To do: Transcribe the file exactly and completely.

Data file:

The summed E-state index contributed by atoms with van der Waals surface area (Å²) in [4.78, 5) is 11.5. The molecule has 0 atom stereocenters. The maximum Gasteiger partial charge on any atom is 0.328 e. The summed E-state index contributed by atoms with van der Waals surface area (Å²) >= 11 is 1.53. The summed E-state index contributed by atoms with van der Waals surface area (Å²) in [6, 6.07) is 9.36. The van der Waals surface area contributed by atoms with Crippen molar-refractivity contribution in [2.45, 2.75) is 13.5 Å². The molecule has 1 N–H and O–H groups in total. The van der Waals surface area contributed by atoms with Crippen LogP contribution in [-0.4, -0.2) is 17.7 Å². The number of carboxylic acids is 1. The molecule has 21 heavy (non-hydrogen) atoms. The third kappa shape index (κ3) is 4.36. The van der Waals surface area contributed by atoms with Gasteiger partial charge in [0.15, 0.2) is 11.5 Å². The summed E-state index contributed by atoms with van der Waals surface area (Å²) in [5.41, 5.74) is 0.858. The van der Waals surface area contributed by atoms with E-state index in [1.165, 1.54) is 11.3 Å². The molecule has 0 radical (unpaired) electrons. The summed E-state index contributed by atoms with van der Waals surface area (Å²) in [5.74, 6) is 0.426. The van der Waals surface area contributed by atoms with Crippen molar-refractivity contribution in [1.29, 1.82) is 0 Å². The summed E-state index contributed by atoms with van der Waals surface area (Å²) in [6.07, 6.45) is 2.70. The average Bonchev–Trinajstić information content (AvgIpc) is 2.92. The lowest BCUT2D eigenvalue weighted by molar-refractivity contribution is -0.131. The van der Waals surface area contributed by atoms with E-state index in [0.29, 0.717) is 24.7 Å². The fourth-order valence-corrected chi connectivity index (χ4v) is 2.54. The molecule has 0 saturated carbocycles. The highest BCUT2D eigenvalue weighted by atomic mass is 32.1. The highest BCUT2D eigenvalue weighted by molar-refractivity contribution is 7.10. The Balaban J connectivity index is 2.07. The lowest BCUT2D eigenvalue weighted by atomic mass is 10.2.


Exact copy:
The summed E-state index contributed by atoms with van der Waals surface area (Å²) in [4.78, 5) is 11.5. The molecule has 0 atom stereocenters. The maximum Gasteiger partial charge on any atom is 0.328 e. The summed E-state index contributed by atoms with van der Waals surface area (Å²) >= 11 is 1.53. The summed E-state index contributed by atoms with van der Waals surface area (Å²) in [6, 6.07) is 9.36. The van der Waals surface area contributed by atoms with Crippen molar-refractivity contribution in [2.45, 2.75) is 13.5 Å². The molecule has 1 N–H and O–H groups in total. The van der Waals surface area contributed by atoms with Crippen LogP contribution in [-0.4, -0.2) is 17.7 Å². The number of carboxylic acids is 1. The molecule has 21 heavy (non-hydrogen) atoms. The third kappa shape index (κ3) is 4.36. The van der Waals surface area contributed by atoms with Gasteiger partial charge in [0.15, 0.2) is 11.5 Å². The summed E-state index contributed by atoms with van der Waals surface area (Å²) in [5.41, 5.74) is 0.858. The van der Waals surface area contributed by atoms with E-state index in [1.165, 1.54) is 11.3 Å². The molecule has 0 radical (unpaired) electrons. The summed E-state index contributed by atoms with van der Waals surface area (Å²) in [5.74, 6) is 0.426. The van der Waals surface area contributed by atoms with Crippen molar-refractivity contribution in [1.29, 1.82) is 0 Å². The summed E-state index contributed by atoms with van der Waals surface area (Å²) in [6.07, 6.45) is 2.70. The average Bonchev–Trinajstić information content (AvgIpc) is 2.92. The lowest BCUT2D eigenvalue weighted by molar-refractivity contribution is -0.131. The van der Waals surface area contributed by atoms with E-state index in [0.29, 0.717) is 24.7 Å². The fourth-order valence-corrected chi connectivity index (χ4v) is 2.54. The molecule has 0 saturated carbocycles. The highest BCUT2D eigenvalue weighted by atomic mass is 32.1. The highest BCUT2D eigenvalue weighted by molar-refractivity contribution is 7.10. The Balaban J connectivity index is 2.07. The lowest BCUT2D eigenvalue weighted by atomic mass is 10.2.